Friday, May 9, 2014

Nero/Pseudo: Gods and Emperors

As part of my blogging about Nero/Pseudo, I have also asked Alan Katz -- the dramaturg of the show -- to share some of his wisdom and wit about the ancient world. This is his third look inside the world of the play. Check out his his first two posts on the world of the Greek taberna and on Nero and graffiti as well.)

Every people have gods to suit their circumstances
-- Henry David Thoreau

When I am dramaturging plays that are from or are set in the ancient world, one of the most difficult concepts to communicate is the ancient view of religion and gods. The problem is that the modern mind has been poisoned against “paganism” by a fire hose of monotheistic religions that have burned, tortured, bought, and conquered their way into domination of the modern mind (Did I say poisoned? I meant “gently influenced.”). Ancient Greek and Roman deities had functions that were significantly different from the way we envision divine beings today.

This isn't to say that ancient Greeks and Romans had no concept of monotheism. For Greeks going all the way back to Plato, various philosophical writings implied or proposed the existence of a single god as we would think of it. This god often came in the form of The One (Τὸ Ἕν for the Grecophiles keeping score at home) who is seen as the creator of the universe: the first cause from which all other causes and effects derive. A god in the “set it and forget it” mold of creators, what today would be called “Deism.” But this view was not wholly satisfactory for many ancient peoples. Behind this dissatisfaction is the reason that humans worship gods at all: we need to think that someone is in control of the things that we cannot control. There’s a reason that some of the first gods that humans created were gods of big natural elements like the Sun and storms, having a god that is in charge of incomprehensible elements gives humans a sense of control over those elements. As society expanded, so did the pantheon, so Romans had many gods for even the human-created woes of the world. In Nero/Pseudo, Richard expresses this attitude beautifully when news from Rome foils the plans of Chrysis and Stratocles, and Stratocles blames Chrysis. She says “Blame Mercury, not me!” Mercury (dealing with man-made phenomena like travel, medicine, news and merchants) was not the lowest god of the pantheon, but he was also not the highest. Gods of phenomena that were bigger and more mysterious were considered more important, with some subservient to others through “family trees,” creating a sort of mini-society of gods. Romans also had a sense of the hierarchy of deities (usually placing Jupiter at the top) in a way which reflected the hierarchy of their society.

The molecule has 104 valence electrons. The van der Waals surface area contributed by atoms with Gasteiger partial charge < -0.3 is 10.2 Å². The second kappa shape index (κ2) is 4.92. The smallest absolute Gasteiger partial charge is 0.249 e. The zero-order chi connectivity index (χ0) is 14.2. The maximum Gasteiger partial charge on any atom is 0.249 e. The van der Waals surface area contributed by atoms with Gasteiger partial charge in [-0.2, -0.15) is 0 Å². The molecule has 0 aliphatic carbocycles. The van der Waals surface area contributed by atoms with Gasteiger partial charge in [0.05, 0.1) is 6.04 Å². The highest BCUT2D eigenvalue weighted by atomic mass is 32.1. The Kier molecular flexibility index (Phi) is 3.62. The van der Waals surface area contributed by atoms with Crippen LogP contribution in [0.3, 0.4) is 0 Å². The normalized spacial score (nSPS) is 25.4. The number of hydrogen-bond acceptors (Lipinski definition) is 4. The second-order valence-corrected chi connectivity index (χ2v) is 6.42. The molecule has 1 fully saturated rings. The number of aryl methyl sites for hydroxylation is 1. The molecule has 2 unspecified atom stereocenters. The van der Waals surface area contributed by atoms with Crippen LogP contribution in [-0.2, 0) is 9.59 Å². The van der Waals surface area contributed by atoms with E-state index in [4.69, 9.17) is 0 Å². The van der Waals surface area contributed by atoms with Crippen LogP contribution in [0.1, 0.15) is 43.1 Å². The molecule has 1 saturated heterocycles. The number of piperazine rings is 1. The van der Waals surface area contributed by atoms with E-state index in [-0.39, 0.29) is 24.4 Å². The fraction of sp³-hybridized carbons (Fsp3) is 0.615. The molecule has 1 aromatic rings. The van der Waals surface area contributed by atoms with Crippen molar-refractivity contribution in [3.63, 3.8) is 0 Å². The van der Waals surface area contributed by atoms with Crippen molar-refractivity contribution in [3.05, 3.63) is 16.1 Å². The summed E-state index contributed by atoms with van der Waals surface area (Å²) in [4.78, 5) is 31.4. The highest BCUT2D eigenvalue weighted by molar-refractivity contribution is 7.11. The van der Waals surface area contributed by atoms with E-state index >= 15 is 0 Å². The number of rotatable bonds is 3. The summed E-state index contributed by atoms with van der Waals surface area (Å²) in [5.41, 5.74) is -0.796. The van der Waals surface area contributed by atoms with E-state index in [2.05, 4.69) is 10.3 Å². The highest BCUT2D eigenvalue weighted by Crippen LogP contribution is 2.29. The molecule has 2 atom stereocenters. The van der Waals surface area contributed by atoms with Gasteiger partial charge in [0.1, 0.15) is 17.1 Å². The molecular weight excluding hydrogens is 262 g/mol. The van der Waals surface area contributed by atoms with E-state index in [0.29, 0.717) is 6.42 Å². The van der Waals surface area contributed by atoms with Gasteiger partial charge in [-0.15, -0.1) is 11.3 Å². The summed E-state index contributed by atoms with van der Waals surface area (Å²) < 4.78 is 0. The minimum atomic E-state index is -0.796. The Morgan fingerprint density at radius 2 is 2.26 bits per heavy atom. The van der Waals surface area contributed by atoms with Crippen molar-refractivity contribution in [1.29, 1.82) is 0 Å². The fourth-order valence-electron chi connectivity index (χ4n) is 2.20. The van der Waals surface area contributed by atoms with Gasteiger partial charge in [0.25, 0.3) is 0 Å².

That the gods reflect society and that religion was an essential part of the state are the keys to understanding the ancient view of religion. The cult of each god had followers because the worship of that deity helped a wide swath of people feel like they had a place in society: Merchants worshiping Mercury, soldiers worshiping Mars, mothers and wives worshiping Juno. Gods (and the stories of them in lore) told their followers how they should behave, what virtues they should value and what vices to avoid. If you wonder why ancient Greek and Roman gods always act so damn human in myths and don’t have the same insistence on infallibility that certain monotheistic gods have, this modelling for human behavior is one great explanation. The vast pantheon of gods and myths associated with them had lessons for everyone in almost any situation, much like the saints and their stories in the Catholic Church.